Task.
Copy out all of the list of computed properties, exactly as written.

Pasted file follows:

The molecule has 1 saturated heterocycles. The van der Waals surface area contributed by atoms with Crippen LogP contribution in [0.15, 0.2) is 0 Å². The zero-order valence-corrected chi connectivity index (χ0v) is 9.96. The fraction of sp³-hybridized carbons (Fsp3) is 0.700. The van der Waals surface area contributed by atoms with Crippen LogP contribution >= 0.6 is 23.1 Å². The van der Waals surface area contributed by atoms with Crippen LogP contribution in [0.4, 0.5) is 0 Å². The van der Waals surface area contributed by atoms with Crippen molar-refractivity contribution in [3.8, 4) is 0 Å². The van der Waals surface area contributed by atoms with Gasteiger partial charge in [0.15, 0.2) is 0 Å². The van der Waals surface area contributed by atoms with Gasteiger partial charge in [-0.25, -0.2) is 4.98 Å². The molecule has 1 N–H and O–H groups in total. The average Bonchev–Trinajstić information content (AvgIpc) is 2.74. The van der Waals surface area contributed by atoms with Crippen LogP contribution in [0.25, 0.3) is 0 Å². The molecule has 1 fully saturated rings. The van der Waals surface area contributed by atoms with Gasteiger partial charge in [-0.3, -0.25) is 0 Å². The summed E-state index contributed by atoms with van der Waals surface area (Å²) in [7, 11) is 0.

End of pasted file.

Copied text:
The molecule has 1 saturated heterocycles. The van der Waals surface area contributed by atoms with Crippen LogP contribution in [0.15, 0.2) is 0 Å². The zero-order valence-corrected chi connectivity index (χ0v) is 9.96. The fraction of sp³-hybridized carbons (Fsp3) is 0.700. The van der Waals surface area contributed by atoms with Crippen LogP contribution >= 0.6 is 23.1 Å². The van der Waals surface area contributed by atoms with Crippen LogP contribution in [0.4, 0.5) is 0 Å². The van der Waals surface area contributed by atoms with Crippen molar-refractivity contribution in [3.8, 4) is 0 Å². The van der Waals surface area contributed by atoms with Gasteiger partial charge in [0.15, 0.2) is 0 Å². The van der Waals surface area contributed by atoms with Gasteiger partial charge in [-0.25, -0.2) is 4.98 Å². The molecule has 1 N–H and O–H groups in total. The average Bonchev–Trinajstić information content (AvgIpc) is 2.74. The van der Waals surface area contributed by atoms with Crippen LogP contribution in [0.25, 0.3) is 0 Å². The molecule has 1 fully saturated rings. The van der Waals surface area contributed by atoms with Gasteiger partial charge in [-0.3, -0.25) is 0 Å². The summed E-state index contributed by atoms with van der Waals surface area (Å²) in [7, 11) is 0.